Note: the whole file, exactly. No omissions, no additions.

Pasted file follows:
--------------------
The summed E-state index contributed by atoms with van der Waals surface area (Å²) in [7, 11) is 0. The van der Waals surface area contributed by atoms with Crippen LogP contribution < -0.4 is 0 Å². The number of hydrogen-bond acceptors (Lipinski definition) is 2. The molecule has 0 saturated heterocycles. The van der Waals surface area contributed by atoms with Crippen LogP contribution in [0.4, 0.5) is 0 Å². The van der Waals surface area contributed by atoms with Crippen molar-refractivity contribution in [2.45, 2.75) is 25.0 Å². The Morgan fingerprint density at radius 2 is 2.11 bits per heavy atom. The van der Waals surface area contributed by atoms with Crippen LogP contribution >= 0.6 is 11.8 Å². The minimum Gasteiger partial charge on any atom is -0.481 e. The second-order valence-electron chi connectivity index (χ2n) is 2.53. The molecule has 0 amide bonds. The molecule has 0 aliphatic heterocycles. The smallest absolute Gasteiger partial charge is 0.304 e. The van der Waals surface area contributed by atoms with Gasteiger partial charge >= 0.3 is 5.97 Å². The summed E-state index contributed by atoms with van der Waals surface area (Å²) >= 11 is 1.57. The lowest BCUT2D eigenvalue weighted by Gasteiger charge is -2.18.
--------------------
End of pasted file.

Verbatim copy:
The summed E-state index contributed by atoms with van der Waals surface area (Å²) in [7, 11) is 0. The van der Waals surface area contributed by atoms with Crippen LogP contribution < -0.4 is 0 Å². The number of hydrogen-bond acceptors (Lipinski definition) is 2. The molecule has 0 saturated heterocycles. The van der Waals surface area contributed by atoms with Crippen LogP contribution in [0.4, 0.5) is 0 Å². The van der Waals surface area contributed by atoms with Crippen molar-refractivity contribution in [2.45, 2.75) is 25.0 Å². The Morgan fingerprint density at radius 2 is 2.11 bits per heavy atom. The van der Waals surface area contributed by atoms with Crippen LogP contribution >= 0.6 is 11.8 Å². The minimum Gasteiger partial charge on any atom is -0.481 e. The second-order valence-electron chi connectivity index (χ2n) is 2.53. The molecule has 0 amide bonds. The molecule has 0 aliphatic heterocycles. The smallest absolute Gasteiger partial charge is 0.304 e. The van der Waals surface area contributed by atoms with Gasteiger partial charge >= 0.3 is 5.97 Å². The summed E-state index contributed by atoms with van der Waals surface area (Å²) >= 11 is 1.57. The lowest BCUT2D eigenvalue weighted by Gasteiger charge is -2.18.